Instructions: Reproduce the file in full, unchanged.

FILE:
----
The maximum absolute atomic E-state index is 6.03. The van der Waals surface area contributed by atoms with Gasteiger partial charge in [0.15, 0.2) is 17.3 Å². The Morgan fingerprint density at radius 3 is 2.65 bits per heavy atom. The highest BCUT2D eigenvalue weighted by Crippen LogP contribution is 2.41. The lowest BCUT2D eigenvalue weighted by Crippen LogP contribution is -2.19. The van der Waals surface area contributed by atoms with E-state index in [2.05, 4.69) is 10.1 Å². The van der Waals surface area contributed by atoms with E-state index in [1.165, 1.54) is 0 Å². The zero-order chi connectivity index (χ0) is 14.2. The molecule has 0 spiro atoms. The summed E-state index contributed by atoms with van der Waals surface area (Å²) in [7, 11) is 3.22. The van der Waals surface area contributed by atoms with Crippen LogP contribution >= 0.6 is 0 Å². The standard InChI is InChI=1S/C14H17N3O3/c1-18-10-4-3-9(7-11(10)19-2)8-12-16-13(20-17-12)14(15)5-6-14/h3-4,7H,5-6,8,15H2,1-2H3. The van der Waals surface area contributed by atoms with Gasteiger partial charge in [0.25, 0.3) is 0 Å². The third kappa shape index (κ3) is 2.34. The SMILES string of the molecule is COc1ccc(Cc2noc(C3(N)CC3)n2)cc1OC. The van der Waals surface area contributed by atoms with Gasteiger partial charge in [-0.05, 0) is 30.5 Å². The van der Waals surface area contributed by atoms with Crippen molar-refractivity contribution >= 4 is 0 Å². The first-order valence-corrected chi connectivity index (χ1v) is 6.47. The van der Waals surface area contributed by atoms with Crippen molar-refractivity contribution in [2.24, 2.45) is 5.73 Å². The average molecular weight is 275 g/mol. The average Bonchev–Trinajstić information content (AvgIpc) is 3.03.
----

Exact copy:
The maximum absolute atomic E-state index is 6.03. The van der Waals surface area contributed by atoms with Gasteiger partial charge in [0.15, 0.2) is 17.3 Å². The Morgan fingerprint density at radius 3 is 2.65 bits per heavy atom. The highest BCUT2D eigenvalue weighted by Crippen LogP contribution is 2.41. The lowest BCUT2D eigenvalue weighted by Crippen LogP contribution is -2.19. The van der Waals surface area contributed by atoms with E-state index in [2.05, 4.69) is 10.1 Å². The van der Waals surface area contributed by atoms with E-state index in [1.165, 1.54) is 0 Å². The zero-order chi connectivity index (χ0) is 14.2. The molecule has 0 spiro atoms. The summed E-state index contributed by atoms with van der Waals surface area (Å²) in [7, 11) is 3.22. The van der Waals surface area contributed by atoms with Crippen LogP contribution >= 0.6 is 0 Å². The standard InChI is InChI=1S/C14H17N3O3/c1-18-10-4-3-9(7-11(10)19-2)8-12-16-13(20-17-12)14(15)5-6-14/h3-4,7H,5-6,8,15H2,1-2H3. The van der Waals surface area contributed by atoms with Gasteiger partial charge in [0.25, 0.3) is 0 Å². The third kappa shape index (κ3) is 2.34. The SMILES string of the molecule is COc1ccc(Cc2noc(C3(N)CC3)n2)cc1OC. The van der Waals surface area contributed by atoms with Gasteiger partial charge in [-0.05, 0) is 30.5 Å². The van der Waals surface area contributed by atoms with Crippen molar-refractivity contribution >= 4 is 0 Å². The first-order valence-corrected chi connectivity index (χ1v) is 6.47. The van der Waals surface area contributed by atoms with Crippen molar-refractivity contribution in [2.24, 2.45) is 5.73 Å². The average molecular weight is 275 g/mol. The average Bonchev–Trinajstić information content (AvgIpc) is 3.03.